Buying a home in a seller’s market is no easy feat. You will likely have many bidders to compete with as you try to buy the house you desire. Just how far do you take it? At what point do you give up and try to find a different house?
Before you give up, here are 10 tips you can use when you are buying in a seller’s market.
Get preapproved for a mortgage
Technically, you should get preapproved for a mortgage whether it’s a seller’s market or not. You want to let the seller know that you are a serious buyer and that you can get the financing to buy the home. A preapproval lets sellers know that a bank will give you a loan as long as you satisfy the conditions they state in the letter. Many sellers won’t even deal with a buyer that doesn’t have a preapproval.
Get a real estate agent
We know, the last thing you want to do is spend more on a home because the seller has to cover the real estate professional’s commission, but in a seller’s market, it’s a must. A real estate professional knows how to navigate the market, what to bid, and when to bid. The real estate agent will act with the swiftness that is necessary to get the home you want. There isn’t time to sit on the offer or figure out what to do. If you are serious about a house, you need someone that knows the business.
Be proactive in your search
You can’t be casual in your search for a home. You have to commit to the search and be ready to pounce on a new house that hits the market. If you are using a realtor, you should have fairly early notice when a house hits the market that might meet your needs. Don’t put off going to see it; instead, see it as quickly as you can so that you can decide if you want to be a part of the bidding war.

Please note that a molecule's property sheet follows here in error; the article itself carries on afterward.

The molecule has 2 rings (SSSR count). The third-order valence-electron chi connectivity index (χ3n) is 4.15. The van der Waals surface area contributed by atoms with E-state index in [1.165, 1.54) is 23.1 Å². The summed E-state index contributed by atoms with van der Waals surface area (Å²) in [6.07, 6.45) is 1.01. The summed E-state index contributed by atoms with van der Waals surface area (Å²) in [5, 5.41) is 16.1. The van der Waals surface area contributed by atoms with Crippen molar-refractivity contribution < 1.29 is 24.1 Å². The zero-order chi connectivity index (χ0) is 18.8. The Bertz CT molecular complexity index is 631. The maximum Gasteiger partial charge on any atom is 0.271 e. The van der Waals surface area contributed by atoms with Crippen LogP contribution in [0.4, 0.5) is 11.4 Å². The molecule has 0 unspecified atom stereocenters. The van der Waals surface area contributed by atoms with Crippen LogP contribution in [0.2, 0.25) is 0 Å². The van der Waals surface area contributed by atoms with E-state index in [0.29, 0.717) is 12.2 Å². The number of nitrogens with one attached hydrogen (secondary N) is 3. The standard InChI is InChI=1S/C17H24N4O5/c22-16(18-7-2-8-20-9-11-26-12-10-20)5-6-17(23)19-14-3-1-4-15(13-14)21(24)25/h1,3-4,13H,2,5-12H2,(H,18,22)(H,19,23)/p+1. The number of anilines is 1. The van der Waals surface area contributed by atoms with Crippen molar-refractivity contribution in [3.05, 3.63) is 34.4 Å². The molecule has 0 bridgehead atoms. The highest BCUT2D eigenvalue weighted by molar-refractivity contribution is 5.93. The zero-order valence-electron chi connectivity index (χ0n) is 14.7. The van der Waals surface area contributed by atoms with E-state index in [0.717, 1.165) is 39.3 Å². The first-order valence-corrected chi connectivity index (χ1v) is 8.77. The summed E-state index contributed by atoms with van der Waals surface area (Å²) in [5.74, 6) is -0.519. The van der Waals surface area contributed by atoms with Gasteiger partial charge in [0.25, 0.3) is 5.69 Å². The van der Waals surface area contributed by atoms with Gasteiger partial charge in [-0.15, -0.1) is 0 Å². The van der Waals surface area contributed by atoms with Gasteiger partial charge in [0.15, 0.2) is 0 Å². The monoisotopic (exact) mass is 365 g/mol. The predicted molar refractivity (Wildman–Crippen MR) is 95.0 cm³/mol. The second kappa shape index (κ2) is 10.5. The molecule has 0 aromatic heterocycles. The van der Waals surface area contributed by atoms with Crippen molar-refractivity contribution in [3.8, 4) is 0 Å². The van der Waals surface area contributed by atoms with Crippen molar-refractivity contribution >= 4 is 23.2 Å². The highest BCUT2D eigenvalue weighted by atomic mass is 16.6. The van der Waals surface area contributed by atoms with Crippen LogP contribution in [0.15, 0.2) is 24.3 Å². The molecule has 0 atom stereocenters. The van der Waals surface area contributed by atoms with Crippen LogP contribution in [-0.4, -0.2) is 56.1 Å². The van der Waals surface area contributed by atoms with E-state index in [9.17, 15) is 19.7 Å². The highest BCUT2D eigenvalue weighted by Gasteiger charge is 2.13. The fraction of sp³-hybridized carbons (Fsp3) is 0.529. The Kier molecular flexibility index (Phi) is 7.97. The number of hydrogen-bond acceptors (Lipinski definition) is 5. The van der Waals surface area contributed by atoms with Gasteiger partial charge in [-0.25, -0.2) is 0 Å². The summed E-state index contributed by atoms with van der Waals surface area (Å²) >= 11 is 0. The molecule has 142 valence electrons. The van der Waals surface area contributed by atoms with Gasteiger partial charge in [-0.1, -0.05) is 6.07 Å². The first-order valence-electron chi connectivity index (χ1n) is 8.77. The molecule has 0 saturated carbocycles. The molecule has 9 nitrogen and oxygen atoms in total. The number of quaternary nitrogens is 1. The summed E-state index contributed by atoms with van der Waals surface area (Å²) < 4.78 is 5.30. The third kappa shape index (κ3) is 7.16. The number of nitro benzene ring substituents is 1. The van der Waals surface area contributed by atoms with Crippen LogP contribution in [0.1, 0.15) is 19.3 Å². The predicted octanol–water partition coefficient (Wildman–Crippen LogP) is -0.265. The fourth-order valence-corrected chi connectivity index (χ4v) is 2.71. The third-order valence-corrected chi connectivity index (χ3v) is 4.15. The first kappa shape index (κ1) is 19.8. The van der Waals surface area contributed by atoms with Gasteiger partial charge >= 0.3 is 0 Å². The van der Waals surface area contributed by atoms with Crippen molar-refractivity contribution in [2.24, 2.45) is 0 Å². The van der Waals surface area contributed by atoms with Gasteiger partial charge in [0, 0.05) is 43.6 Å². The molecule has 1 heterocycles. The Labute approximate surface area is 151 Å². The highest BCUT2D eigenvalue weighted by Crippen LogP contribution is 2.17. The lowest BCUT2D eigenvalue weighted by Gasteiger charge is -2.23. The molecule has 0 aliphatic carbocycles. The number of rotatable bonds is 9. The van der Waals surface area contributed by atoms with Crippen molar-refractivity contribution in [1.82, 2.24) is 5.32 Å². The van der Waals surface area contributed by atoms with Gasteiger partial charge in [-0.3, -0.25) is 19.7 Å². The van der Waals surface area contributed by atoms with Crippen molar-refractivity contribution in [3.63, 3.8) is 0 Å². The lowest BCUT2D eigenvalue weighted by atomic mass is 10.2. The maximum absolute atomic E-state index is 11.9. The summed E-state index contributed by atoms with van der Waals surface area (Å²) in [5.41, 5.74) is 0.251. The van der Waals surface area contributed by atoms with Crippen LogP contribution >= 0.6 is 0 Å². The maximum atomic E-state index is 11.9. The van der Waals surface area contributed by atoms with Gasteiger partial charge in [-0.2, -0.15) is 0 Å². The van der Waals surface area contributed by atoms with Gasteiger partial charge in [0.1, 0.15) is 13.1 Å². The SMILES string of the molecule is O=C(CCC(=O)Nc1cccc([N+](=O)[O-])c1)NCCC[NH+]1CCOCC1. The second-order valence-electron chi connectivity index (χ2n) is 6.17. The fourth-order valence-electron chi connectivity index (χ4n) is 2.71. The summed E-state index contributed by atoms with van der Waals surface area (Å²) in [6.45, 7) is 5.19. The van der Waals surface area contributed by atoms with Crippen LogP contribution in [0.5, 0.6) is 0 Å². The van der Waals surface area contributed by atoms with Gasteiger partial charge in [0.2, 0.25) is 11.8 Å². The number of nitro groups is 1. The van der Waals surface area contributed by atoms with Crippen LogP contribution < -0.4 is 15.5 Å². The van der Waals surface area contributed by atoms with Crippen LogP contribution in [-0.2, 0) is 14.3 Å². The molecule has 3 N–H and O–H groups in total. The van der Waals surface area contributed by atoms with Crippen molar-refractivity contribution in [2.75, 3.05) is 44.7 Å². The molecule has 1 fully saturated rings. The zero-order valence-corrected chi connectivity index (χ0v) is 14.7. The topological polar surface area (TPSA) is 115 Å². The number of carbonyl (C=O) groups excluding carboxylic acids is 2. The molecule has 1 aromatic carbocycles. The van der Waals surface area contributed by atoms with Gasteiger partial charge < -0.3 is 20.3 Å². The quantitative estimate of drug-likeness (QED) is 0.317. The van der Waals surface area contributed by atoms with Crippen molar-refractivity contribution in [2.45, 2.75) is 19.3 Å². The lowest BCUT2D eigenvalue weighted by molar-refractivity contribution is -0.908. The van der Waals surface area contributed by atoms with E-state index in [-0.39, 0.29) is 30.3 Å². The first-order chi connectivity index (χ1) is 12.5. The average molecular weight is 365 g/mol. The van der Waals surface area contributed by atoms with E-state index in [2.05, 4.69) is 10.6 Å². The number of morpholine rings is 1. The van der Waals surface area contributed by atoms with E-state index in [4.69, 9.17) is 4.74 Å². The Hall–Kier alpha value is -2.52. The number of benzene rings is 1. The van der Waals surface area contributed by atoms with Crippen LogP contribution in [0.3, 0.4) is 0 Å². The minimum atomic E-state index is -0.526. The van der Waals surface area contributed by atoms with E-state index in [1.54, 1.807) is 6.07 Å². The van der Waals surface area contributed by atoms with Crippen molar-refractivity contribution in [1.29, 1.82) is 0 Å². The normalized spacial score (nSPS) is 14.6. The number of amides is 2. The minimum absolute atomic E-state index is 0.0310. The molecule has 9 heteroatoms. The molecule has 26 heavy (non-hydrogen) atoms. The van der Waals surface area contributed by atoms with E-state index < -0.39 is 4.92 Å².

Don’t bid too low
It’s easy to want to bid as low as you can, but you don’t want to insult the seller. If you know there are other bids on the table, be prepared to bid the market price for the home. This might or might not meet the full sales price; it depends on how the seller priced the house. Again, if you have a real estate agent helping you, he/she should be able to give you a ballpark figure of the market value so you know where to keep your bid.
Have earnest money ready
Not all sellers require an earnest money deposit, but when a seller is giving up other bids for yours, you may need to do so. Earnest money lets the lender know you are serious about your bid and will follow through on the contract. You can count on the earnest money to be between 1% and 3% of the purchase price.
Get personal with the seller
This might sound weird, but if you get to know the seller, you may have a better chance of winning the bidding war. Remember, the seller is selling something that is a part of them. They don’t want to sell it to just anyone. Instead, they want someone that they connect with to buy the home. It could be a story you tell or just the connection the seller feels with you that wins you the bid.
Don’t ask for too much
This part can be hard. When you buy a house, you want it to be perfect, so you want the seller to fix anything that’s wrong. But if you ask for too much from the seller, they may turn to another bid even if the dollar amount is less than your bid.
Respond to your agent or the seller quickly
When you are trying to find a home in a seller’s market, you have to have open communication with everyone involved. If you are representation yourself, you’ll be dealing with the seller on your own. If you use an agent, you’ll communicate mostly with the agent, but you have to respond quickly. You never know when it’s something to do with the bid and what the seller wants.
Keep your eye on the prize
Don’t make the mistake of getting caught up in a bidding war. Before you go into the bid, know the maximum amount you are willing to spend. If the bidding gets out of control, know when it’s time to walk away. Not having a plan could leave you with a home that you can’t comfortably afford.
Don’t stop trying
The biggest rule to follow is don’t give up. It’s easy to get discouraged, especially as a first-time homebuyer that’s never been in the market before. Hold on to the belief that the home that was meant to be will be available. If you lose a bid, the home wasn’t meant to be.